Moon Bath – Abigail Chang

You take a moon into the bath so it will float above your head. In the dim light of forever you feel like you have met your match. A moon is a therapist, an electric stove, a footrest, a lover. A moon is inside of you and outside of you and nowhere at all. You think nothingness would be a welcome feeling, everything is about maximalism these days, about clutter, about feelings, especially if they are pink. So you pick up a moon. You go to the nearest lighthouse. You project extinct things across the waters so everybody knows they are back, the moons have reappeared, not because of science or chemicals but because of light, these days everyone is always looking for light. A line of rocks crust the shoreline, from far away it is a circle. A seagull buries itself in the sand and sinks, it scoops out a burrow in the ground, it is gone but leaves a grey-white feather behind. Everything is a circle. You have a choice to be a circle or four diagonal lines, they give you two flashing buttons like a choose-your-own-adventure game, one button is red and the other is green. You chew a plum until it crunches. The birds are plunging around in their nests and the water is a circle, the seasons are singing in their quest to become a circle, they salsa, hips swaying, they do the tango, you salsa, you lie back down, hands cupped, nothing is a circle. And now you are sitting in a bath. The bathwater is at your chin, your hair is crumble-fine, it is warm – you are in a lighthouse, your tongue tastes like salt – you are in a circular room, the floorboards wooded, the moon is happy. The moon smiles. At the end of everything you are still a singular you.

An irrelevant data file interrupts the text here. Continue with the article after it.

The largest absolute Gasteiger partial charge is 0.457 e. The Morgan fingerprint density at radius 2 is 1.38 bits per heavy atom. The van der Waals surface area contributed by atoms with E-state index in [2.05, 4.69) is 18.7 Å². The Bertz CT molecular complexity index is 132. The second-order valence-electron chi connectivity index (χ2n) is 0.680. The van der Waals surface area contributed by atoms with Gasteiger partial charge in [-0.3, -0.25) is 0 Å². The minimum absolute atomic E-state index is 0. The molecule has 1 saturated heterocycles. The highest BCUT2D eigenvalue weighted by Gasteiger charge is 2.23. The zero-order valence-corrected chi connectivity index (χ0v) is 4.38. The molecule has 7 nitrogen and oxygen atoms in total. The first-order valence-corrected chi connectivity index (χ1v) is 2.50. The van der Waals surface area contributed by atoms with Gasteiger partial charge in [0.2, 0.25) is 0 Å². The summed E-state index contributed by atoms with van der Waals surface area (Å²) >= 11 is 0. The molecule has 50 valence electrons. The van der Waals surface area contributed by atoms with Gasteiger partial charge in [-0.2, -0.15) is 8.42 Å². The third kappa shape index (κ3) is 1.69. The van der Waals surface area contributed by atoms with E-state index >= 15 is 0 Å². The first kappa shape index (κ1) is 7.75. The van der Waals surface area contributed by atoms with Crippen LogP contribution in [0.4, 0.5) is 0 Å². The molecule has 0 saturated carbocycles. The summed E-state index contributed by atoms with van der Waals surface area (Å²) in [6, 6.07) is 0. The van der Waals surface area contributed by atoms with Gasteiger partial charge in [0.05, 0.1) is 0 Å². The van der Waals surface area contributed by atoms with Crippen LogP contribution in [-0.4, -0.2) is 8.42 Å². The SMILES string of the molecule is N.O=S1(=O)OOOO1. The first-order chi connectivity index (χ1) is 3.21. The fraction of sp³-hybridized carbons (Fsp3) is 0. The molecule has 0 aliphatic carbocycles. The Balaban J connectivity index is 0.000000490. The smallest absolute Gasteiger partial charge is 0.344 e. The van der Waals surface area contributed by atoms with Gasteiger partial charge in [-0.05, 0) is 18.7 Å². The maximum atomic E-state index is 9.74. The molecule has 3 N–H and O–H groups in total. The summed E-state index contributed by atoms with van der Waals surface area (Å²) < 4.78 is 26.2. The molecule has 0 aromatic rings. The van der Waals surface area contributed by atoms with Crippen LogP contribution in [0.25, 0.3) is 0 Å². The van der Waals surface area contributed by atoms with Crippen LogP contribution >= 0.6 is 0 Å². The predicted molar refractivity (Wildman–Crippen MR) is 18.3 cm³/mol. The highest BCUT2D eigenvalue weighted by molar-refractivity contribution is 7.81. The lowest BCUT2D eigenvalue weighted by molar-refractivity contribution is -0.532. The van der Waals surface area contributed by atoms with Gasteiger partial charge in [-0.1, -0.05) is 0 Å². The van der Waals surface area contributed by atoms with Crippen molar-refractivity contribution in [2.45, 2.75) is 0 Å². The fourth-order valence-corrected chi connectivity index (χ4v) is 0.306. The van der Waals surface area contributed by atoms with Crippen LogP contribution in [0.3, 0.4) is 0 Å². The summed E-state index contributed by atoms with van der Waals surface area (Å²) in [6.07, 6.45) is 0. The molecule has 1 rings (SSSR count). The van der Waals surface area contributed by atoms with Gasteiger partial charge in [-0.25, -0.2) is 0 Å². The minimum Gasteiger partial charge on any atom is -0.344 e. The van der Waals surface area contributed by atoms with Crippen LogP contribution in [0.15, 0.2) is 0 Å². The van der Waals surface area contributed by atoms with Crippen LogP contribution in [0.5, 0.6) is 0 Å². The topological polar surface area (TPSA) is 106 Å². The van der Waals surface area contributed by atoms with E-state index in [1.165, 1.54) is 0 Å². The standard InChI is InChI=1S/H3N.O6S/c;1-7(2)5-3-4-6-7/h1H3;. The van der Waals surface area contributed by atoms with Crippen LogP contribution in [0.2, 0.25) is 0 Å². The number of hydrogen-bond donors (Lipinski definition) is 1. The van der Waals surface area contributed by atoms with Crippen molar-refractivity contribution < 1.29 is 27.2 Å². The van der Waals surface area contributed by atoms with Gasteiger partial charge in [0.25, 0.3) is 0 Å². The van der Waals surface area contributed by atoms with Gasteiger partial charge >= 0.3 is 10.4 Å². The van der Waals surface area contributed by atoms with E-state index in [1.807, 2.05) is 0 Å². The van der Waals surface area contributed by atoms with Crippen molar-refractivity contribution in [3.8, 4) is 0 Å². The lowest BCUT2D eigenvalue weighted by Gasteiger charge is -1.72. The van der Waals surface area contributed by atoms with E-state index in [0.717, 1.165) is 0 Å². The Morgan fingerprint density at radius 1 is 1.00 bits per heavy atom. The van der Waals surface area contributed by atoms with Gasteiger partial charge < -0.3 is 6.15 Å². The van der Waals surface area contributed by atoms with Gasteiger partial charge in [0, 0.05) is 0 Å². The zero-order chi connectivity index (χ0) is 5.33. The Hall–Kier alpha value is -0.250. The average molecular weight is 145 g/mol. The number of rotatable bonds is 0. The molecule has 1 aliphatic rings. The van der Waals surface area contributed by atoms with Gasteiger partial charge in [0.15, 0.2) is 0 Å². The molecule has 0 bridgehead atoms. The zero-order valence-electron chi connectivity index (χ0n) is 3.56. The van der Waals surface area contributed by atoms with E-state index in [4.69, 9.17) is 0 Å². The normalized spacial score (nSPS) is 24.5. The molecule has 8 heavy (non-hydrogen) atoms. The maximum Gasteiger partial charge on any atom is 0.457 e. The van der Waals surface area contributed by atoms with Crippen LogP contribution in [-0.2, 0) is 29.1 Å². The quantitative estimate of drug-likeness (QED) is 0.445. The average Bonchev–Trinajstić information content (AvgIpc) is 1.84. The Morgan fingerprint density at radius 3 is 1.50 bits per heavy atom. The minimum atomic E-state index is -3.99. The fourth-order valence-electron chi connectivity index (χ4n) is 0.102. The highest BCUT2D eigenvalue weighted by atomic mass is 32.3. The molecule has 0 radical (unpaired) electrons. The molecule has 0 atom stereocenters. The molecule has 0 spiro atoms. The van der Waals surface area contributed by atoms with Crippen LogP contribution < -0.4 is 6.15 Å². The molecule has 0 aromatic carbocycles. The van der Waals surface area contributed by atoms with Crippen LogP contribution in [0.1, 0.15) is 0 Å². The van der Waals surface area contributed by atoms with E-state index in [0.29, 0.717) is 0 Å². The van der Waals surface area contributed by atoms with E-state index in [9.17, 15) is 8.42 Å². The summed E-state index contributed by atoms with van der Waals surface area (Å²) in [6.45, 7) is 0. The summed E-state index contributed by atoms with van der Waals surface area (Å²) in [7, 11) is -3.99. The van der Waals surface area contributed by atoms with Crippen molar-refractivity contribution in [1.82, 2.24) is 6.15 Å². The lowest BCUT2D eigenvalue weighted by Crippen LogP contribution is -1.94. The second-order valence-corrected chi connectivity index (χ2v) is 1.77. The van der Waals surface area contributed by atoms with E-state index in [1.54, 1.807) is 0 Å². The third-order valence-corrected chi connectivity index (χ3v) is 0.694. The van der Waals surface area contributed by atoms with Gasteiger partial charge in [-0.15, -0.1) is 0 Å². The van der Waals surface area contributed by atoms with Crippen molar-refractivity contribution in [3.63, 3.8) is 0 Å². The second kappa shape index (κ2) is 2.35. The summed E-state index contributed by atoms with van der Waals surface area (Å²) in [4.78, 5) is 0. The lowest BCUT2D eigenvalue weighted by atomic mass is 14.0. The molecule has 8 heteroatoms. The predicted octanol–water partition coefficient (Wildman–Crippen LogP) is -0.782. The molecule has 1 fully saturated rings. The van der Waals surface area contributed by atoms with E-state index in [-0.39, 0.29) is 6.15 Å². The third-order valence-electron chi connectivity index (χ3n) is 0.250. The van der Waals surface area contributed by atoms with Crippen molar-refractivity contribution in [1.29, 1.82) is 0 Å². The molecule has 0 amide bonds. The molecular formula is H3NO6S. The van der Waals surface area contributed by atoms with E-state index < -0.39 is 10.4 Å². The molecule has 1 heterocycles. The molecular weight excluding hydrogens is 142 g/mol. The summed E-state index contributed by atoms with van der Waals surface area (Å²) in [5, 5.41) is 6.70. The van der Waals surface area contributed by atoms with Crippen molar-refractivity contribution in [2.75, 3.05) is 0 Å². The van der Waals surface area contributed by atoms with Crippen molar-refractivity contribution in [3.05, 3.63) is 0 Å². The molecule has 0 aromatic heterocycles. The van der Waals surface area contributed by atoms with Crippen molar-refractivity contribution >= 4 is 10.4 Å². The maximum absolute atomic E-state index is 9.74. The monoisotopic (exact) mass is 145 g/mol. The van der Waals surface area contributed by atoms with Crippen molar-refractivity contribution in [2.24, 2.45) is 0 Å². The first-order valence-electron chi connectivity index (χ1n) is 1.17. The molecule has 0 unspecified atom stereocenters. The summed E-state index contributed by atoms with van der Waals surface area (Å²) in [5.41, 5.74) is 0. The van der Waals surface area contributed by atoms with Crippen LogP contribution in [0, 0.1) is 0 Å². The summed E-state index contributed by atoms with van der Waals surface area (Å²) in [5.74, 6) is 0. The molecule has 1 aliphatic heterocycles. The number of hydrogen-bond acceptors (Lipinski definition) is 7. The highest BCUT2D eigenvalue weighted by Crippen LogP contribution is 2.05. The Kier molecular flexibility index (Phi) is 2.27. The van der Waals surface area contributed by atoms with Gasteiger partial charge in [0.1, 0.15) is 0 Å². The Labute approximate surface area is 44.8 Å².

Abigail Chang is a writer based in Taipei, Taiwan. She edits for Polyphony Lit, reads for the Puritan and harbors a severe artificial tea addiction. Her work appears or is forthcoming at MAYDAY and she can be found at twitter & instagram @honeybutterball

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